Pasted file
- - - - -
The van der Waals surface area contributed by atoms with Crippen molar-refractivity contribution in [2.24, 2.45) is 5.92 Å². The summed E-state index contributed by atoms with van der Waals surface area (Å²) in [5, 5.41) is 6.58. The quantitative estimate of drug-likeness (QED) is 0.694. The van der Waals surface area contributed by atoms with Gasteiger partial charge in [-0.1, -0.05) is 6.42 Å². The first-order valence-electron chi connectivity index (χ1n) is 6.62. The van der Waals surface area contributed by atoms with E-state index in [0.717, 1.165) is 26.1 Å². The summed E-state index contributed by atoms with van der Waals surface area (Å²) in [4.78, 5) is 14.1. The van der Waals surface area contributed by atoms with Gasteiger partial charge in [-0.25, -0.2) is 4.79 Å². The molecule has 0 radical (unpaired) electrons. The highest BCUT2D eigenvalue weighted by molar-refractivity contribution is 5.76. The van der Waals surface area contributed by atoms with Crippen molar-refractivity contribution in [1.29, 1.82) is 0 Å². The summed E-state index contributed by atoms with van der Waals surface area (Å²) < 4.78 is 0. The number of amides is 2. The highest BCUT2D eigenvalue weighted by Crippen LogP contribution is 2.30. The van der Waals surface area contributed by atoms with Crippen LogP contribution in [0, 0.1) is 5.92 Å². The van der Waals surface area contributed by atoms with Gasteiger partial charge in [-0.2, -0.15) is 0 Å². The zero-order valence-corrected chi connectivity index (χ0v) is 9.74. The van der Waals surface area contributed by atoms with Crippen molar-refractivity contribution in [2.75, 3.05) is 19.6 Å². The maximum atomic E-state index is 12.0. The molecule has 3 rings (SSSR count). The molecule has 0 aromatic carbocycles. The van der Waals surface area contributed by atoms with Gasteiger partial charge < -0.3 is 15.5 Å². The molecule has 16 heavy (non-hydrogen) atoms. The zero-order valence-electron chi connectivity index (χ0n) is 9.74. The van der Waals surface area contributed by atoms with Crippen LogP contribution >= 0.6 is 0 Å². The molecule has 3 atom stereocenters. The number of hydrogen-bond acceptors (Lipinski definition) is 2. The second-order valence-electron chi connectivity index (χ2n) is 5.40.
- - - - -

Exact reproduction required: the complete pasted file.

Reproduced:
The van der Waals surface area contributed by atoms with Crippen molar-refractivity contribution in [2.24, 2.45) is 5.92 Å². The summed E-state index contributed by atoms with van der Waals surface area (Å²) in [5, 5.41) is 6.58. The quantitative estimate of drug-likeness (QED) is 0.694. The van der Waals surface area contributed by atoms with Gasteiger partial charge in [-0.1, -0.05) is 6.42 Å². The first-order valence-electron chi connectivity index (χ1n) is 6.62. The van der Waals surface area contributed by atoms with E-state index in [0.717, 1.165) is 26.1 Å². The summed E-state index contributed by atoms with van der Waals surface area (Å²) in [4.78, 5) is 14.1. The van der Waals surface area contributed by atoms with Gasteiger partial charge in [-0.25, -0.2) is 4.79 Å². The molecule has 0 radical (unpaired) electrons. The highest BCUT2D eigenvalue weighted by molar-refractivity contribution is 5.76. The van der Waals surface area contributed by atoms with Crippen molar-refractivity contribution in [1.29, 1.82) is 0 Å². The summed E-state index contributed by atoms with van der Waals surface area (Å²) < 4.78 is 0. The number of amides is 2. The highest BCUT2D eigenvalue weighted by Crippen LogP contribution is 2.30. The van der Waals surface area contributed by atoms with Crippen LogP contribution in [0, 0.1) is 5.92 Å². The van der Waals surface area contributed by atoms with Gasteiger partial charge in [-0.2, -0.15) is 0 Å². The zero-order valence-corrected chi connectivity index (χ0v) is 9.74. The van der Waals surface area contributed by atoms with Crippen molar-refractivity contribution in [2.75, 3.05) is 19.6 Å². The maximum atomic E-state index is 12.0. The molecule has 3 rings (SSSR count). The molecule has 0 aromatic carbocycles. The van der Waals surface area contributed by atoms with Gasteiger partial charge < -0.3 is 15.5 Å². The molecule has 16 heavy (non-hydrogen) atoms. The zero-order valence-electron chi connectivity index (χ0n) is 9.74. The van der Waals surface area contributed by atoms with Crippen LogP contribution >= 0.6 is 0 Å². The molecule has 3 atom stereocenters. The number of hydrogen-bond acceptors (Lipinski definition) is 2. The second-order valence-electron chi connectivity index (χ2n) is 5.40.